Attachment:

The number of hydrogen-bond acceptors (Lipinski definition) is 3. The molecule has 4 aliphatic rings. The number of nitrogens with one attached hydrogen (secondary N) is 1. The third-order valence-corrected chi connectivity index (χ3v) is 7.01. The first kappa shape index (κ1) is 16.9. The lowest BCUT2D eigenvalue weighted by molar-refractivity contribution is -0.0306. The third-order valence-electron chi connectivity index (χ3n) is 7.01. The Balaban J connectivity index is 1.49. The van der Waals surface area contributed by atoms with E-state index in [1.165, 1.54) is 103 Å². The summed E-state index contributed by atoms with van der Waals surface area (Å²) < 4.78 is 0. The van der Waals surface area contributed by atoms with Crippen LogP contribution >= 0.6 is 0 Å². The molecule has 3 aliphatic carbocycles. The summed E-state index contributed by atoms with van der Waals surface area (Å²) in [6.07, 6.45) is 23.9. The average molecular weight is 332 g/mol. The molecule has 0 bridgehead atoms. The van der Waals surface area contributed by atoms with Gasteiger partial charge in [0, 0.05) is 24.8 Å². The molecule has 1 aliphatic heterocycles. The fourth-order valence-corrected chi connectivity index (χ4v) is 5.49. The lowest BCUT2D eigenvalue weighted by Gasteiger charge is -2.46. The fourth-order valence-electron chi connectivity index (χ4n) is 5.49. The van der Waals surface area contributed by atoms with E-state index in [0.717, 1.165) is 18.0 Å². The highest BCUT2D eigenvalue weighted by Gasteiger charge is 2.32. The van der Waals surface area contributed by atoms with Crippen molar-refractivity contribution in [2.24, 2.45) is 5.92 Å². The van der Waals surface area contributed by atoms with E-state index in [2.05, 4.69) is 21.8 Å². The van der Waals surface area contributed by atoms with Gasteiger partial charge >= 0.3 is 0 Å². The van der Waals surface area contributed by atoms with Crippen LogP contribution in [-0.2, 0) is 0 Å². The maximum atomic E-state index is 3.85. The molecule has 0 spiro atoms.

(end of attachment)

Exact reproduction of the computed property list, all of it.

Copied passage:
The number of hydrogen-bond acceptors (Lipinski definition) is 3. The molecule has 4 aliphatic rings. The number of nitrogens with one attached hydrogen (secondary N) is 1. The third-order valence-corrected chi connectivity index (χ3v) is 7.01. The first kappa shape index (κ1) is 16.9. The lowest BCUT2D eigenvalue weighted by molar-refractivity contribution is -0.0306. The third-order valence-electron chi connectivity index (χ3n) is 7.01. The Balaban J connectivity index is 1.49. The van der Waals surface area contributed by atoms with E-state index in [1.165, 1.54) is 103 Å². The summed E-state index contributed by atoms with van der Waals surface area (Å²) < 4.78 is 0. The van der Waals surface area contributed by atoms with Crippen LogP contribution >= 0.6 is 0 Å². The molecule has 3 aliphatic carbocycles. The summed E-state index contributed by atoms with van der Waals surface area (Å²) in [6.07, 6.45) is 23.9. The average molecular weight is 332 g/mol. The molecule has 0 bridgehead atoms. The van der Waals surface area contributed by atoms with Gasteiger partial charge in [0, 0.05) is 24.8 Å². The molecule has 1 aliphatic heterocycles. The fourth-order valence-corrected chi connectivity index (χ4v) is 5.49. The lowest BCUT2D eigenvalue weighted by Gasteiger charge is -2.46. The fourth-order valence-electron chi connectivity index (χ4n) is 5.49. The van der Waals surface area contributed by atoms with E-state index in [0.717, 1.165) is 18.0 Å². The highest BCUT2D eigenvalue weighted by Gasteiger charge is 2.32. The van der Waals surface area contributed by atoms with Crippen molar-refractivity contribution in [2.24, 2.45) is 5.92 Å². The van der Waals surface area contributed by atoms with E-state index in [2.05, 4.69) is 21.8 Å². The van der Waals surface area contributed by atoms with Gasteiger partial charge >= 0.3 is 0 Å². The van der Waals surface area contributed by atoms with Crippen LogP contribution in [-0.2, 0) is 0 Å². The maximum atomic E-state index is 3.85. The molecule has 0 spiro atoms.